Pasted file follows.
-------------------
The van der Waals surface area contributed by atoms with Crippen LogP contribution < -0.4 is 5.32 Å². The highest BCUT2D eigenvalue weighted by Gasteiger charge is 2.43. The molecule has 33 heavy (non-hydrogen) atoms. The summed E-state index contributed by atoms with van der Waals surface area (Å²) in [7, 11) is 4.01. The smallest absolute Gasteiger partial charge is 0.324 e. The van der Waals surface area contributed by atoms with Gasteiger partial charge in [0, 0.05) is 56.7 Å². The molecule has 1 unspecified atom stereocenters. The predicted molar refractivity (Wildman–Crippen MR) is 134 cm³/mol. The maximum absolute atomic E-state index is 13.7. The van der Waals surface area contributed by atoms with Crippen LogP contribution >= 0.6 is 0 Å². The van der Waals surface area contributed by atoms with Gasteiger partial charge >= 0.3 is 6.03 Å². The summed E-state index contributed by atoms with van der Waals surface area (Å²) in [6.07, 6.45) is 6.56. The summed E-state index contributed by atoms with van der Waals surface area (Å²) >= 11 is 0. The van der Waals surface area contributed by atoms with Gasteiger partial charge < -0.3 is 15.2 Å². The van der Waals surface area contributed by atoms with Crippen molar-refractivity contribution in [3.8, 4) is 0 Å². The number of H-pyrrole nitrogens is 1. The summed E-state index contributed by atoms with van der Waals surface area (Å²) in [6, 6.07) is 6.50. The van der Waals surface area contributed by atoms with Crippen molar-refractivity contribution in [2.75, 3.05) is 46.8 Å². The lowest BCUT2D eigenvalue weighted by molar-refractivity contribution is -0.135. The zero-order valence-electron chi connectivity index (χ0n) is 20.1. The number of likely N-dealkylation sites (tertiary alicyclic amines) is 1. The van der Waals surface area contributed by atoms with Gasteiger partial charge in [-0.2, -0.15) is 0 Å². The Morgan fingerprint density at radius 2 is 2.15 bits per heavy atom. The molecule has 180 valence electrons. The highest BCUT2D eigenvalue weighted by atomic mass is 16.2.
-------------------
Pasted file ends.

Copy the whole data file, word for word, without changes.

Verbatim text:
The van der Waals surface area contributed by atoms with Crippen LogP contribution < -0.4 is 5.32 Å². The highest BCUT2D eigenvalue weighted by Gasteiger charge is 2.43. The molecule has 33 heavy (non-hydrogen) atoms. The summed E-state index contributed by atoms with van der Waals surface area (Å²) in [7, 11) is 4.01. The smallest absolute Gasteiger partial charge is 0.324 e. The van der Waals surface area contributed by atoms with Gasteiger partial charge in [0, 0.05) is 56.7 Å². The molecule has 1 unspecified atom stereocenters. The predicted molar refractivity (Wildman–Crippen MR) is 134 cm³/mol. The maximum absolute atomic E-state index is 13.7. The van der Waals surface area contributed by atoms with Crippen LogP contribution >= 0.6 is 0 Å². The van der Waals surface area contributed by atoms with Gasteiger partial charge >= 0.3 is 6.03 Å². The summed E-state index contributed by atoms with van der Waals surface area (Å²) in [6.07, 6.45) is 6.56. The summed E-state index contributed by atoms with van der Waals surface area (Å²) >= 11 is 0. The van der Waals surface area contributed by atoms with Gasteiger partial charge < -0.3 is 15.2 Å². The van der Waals surface area contributed by atoms with Crippen molar-refractivity contribution in [3.8, 4) is 0 Å². The number of H-pyrrole nitrogens is 1. The summed E-state index contributed by atoms with van der Waals surface area (Å²) in [6, 6.07) is 6.50. The van der Waals surface area contributed by atoms with Crippen molar-refractivity contribution in [2.75, 3.05) is 46.8 Å². The lowest BCUT2D eigenvalue weighted by molar-refractivity contribution is -0.135. The zero-order valence-electron chi connectivity index (χ0n) is 20.1. The number of likely N-dealkylation sites (tertiary alicyclic amines) is 1. The van der Waals surface area contributed by atoms with Gasteiger partial charge in [-0.2, -0.15) is 0 Å². The Morgan fingerprint density at radius 2 is 2.15 bits per heavy atom. The molecule has 180 valence electrons. The highest BCUT2D eigenvalue weighted by atomic mass is 16.2.